Recent studies have suggested that the apparently normal tissue surrounding cancers (often referred to stroma) is not a passive bystander but may play an important role in driving the growth and spread of the cancer.
This idea was first raised a century ago with the concept of the 'seed' (the cancer) and the 'soil' (the surrounding normal tissue). This so called 'cancer associated stroma' is also thought by some scientists to harbour defects in cancer promoting genes.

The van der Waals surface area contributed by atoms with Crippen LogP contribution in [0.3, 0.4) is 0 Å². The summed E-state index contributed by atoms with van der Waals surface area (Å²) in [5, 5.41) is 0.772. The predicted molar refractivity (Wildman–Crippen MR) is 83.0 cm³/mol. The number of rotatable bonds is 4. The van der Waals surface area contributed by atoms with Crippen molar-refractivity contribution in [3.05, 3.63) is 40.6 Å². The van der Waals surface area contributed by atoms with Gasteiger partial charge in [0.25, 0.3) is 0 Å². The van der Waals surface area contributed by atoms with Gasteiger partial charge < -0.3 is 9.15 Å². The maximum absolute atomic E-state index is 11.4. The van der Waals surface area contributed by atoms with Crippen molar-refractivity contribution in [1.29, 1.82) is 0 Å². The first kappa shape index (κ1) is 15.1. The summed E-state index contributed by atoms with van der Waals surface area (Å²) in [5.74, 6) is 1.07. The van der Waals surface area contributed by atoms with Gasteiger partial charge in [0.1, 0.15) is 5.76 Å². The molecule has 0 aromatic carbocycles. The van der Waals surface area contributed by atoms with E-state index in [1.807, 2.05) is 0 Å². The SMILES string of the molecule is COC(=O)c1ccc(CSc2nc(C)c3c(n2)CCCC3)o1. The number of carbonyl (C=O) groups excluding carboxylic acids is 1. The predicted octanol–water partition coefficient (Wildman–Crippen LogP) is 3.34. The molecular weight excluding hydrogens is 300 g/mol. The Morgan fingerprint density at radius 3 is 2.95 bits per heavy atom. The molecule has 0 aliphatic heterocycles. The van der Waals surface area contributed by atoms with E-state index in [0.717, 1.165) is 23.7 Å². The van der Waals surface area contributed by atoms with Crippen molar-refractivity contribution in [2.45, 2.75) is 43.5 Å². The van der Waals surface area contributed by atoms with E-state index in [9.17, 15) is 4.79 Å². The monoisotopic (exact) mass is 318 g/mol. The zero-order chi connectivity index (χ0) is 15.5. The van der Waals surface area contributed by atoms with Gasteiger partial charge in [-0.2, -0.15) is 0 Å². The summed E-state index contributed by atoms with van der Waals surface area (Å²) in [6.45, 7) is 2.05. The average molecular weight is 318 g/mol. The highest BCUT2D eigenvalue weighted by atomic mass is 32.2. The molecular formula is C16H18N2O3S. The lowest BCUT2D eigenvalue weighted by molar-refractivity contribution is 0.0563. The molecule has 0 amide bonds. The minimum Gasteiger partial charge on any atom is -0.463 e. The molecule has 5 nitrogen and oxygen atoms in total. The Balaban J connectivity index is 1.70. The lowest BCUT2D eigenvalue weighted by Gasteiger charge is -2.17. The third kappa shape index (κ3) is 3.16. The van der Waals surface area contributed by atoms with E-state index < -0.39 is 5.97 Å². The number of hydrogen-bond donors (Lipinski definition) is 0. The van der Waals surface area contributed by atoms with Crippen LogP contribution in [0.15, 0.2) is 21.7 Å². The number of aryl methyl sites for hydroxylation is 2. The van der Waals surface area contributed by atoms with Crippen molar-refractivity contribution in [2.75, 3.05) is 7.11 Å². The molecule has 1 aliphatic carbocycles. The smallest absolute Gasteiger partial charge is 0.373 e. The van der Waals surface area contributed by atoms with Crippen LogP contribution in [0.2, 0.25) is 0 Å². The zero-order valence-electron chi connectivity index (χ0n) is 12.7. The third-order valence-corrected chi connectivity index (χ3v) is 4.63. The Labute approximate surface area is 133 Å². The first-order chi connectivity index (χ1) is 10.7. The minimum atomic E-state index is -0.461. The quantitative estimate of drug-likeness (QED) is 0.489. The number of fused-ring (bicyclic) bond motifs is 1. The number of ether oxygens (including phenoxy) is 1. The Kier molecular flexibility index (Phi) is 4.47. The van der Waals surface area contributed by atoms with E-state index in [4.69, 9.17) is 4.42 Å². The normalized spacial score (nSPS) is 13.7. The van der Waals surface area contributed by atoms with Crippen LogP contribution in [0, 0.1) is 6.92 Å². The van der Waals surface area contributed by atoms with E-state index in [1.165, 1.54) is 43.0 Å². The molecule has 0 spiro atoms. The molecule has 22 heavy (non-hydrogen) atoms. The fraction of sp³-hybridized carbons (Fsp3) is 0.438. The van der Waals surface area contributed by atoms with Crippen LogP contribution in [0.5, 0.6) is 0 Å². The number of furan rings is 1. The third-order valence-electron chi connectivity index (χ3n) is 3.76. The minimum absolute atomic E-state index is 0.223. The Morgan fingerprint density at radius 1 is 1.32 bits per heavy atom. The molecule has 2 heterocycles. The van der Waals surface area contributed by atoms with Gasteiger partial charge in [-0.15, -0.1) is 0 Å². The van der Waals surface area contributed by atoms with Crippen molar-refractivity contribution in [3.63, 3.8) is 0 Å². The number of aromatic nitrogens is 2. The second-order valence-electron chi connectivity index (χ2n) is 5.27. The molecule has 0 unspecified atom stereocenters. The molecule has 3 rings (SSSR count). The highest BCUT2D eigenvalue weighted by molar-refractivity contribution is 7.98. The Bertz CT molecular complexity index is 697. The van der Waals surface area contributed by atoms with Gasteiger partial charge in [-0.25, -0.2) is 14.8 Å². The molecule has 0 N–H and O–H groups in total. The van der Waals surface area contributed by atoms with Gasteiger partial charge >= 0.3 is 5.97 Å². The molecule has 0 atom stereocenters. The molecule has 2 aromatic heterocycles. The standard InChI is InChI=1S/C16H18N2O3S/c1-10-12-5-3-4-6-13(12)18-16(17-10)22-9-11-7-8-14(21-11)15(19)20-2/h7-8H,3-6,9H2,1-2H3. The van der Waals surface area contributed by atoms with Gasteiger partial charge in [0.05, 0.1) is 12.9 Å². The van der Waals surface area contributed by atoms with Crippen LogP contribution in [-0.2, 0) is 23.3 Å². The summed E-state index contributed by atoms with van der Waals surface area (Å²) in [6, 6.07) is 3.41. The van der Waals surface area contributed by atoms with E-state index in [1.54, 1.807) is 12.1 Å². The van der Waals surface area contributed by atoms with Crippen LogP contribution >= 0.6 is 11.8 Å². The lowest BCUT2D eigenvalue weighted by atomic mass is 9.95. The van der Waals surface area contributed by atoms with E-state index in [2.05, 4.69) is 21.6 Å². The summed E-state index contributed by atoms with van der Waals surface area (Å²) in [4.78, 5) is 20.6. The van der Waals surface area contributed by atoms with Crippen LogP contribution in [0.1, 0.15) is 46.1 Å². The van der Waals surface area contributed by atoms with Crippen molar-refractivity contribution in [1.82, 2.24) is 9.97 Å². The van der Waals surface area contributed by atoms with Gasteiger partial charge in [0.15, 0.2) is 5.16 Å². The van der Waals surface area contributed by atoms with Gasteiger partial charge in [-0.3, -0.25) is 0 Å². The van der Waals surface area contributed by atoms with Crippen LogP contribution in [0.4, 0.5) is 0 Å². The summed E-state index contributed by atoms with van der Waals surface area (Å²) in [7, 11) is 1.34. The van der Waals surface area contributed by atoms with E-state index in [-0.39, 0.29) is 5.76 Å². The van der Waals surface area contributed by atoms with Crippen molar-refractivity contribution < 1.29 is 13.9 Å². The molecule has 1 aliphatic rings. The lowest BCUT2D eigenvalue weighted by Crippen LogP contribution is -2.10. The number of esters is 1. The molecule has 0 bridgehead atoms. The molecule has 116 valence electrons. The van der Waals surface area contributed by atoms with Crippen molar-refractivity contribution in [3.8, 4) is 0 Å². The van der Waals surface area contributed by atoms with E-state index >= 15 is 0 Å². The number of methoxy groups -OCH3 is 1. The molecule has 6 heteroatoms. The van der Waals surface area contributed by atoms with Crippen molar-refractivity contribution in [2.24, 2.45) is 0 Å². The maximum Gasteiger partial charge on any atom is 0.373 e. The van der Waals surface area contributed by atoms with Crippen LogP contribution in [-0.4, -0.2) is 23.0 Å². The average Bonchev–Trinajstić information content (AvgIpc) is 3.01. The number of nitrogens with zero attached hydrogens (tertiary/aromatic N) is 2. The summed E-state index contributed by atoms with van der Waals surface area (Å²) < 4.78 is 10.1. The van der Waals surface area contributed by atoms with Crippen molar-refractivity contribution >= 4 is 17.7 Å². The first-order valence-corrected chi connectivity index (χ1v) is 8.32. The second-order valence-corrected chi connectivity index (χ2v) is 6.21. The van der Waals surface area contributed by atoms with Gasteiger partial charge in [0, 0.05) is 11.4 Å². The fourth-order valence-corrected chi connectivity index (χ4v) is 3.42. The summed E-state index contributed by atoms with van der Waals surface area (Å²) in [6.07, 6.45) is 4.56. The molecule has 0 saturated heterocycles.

Others have suggested that without these stroma mutations, the cancer cannot survive. If true, this would have profound implications for how we treat cancer. However, the data supporting the existence of stromal mutations is controversial. Our laboratory will utilise the latest technologies to provide definitive information as to whether mutations in cancer associated stroma really do exist.
A/Prof Ian Campbell, A/Prof Kornelia Polyak
Peter MacCallum Cancer Centre
$100,000 per annum